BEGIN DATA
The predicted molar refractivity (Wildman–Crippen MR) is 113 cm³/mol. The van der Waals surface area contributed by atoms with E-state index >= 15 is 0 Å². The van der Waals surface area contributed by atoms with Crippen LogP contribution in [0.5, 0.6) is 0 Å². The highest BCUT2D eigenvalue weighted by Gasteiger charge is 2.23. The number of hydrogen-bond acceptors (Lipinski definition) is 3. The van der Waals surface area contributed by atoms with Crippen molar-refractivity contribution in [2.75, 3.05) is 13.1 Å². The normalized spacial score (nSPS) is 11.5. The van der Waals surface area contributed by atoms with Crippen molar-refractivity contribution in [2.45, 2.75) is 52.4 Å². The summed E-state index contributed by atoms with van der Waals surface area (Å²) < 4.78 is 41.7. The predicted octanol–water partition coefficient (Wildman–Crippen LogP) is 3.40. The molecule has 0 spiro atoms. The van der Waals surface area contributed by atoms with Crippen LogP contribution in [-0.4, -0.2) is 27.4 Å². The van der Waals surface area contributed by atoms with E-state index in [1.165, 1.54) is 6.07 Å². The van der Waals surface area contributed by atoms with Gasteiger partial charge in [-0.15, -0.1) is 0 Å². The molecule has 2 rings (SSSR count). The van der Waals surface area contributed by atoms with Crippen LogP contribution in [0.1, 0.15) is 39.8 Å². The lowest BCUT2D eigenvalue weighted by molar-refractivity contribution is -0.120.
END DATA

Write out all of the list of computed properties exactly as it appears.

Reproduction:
The predicted molar refractivity (Wildman–Crippen MR) is 113 cm³/mol. The van der Waals surface area contributed by atoms with E-state index >= 15 is 0 Å². The van der Waals surface area contributed by atoms with Crippen LogP contribution in [0.5, 0.6) is 0 Å². The highest BCUT2D eigenvalue weighted by Gasteiger charge is 2.23. The number of hydrogen-bond acceptors (Lipinski definition) is 3. The van der Waals surface area contributed by atoms with Crippen molar-refractivity contribution in [2.75, 3.05) is 13.1 Å². The normalized spacial score (nSPS) is 11.5. The van der Waals surface area contributed by atoms with Crippen molar-refractivity contribution in [2.45, 2.75) is 52.4 Å². The summed E-state index contributed by atoms with van der Waals surface area (Å²) < 4.78 is 41.7. The predicted octanol–water partition coefficient (Wildman–Crippen LogP) is 3.40. The molecule has 0 spiro atoms. The van der Waals surface area contributed by atoms with Crippen LogP contribution in [-0.4, -0.2) is 27.4 Å². The van der Waals surface area contributed by atoms with E-state index in [1.165, 1.54) is 6.07 Å². The van der Waals surface area contributed by atoms with Gasteiger partial charge in [-0.15, -0.1) is 0 Å². The molecule has 2 rings (SSSR count). The van der Waals surface area contributed by atoms with Crippen LogP contribution in [0.1, 0.15) is 39.8 Å². The lowest BCUT2D eigenvalue weighted by molar-refractivity contribution is -0.120.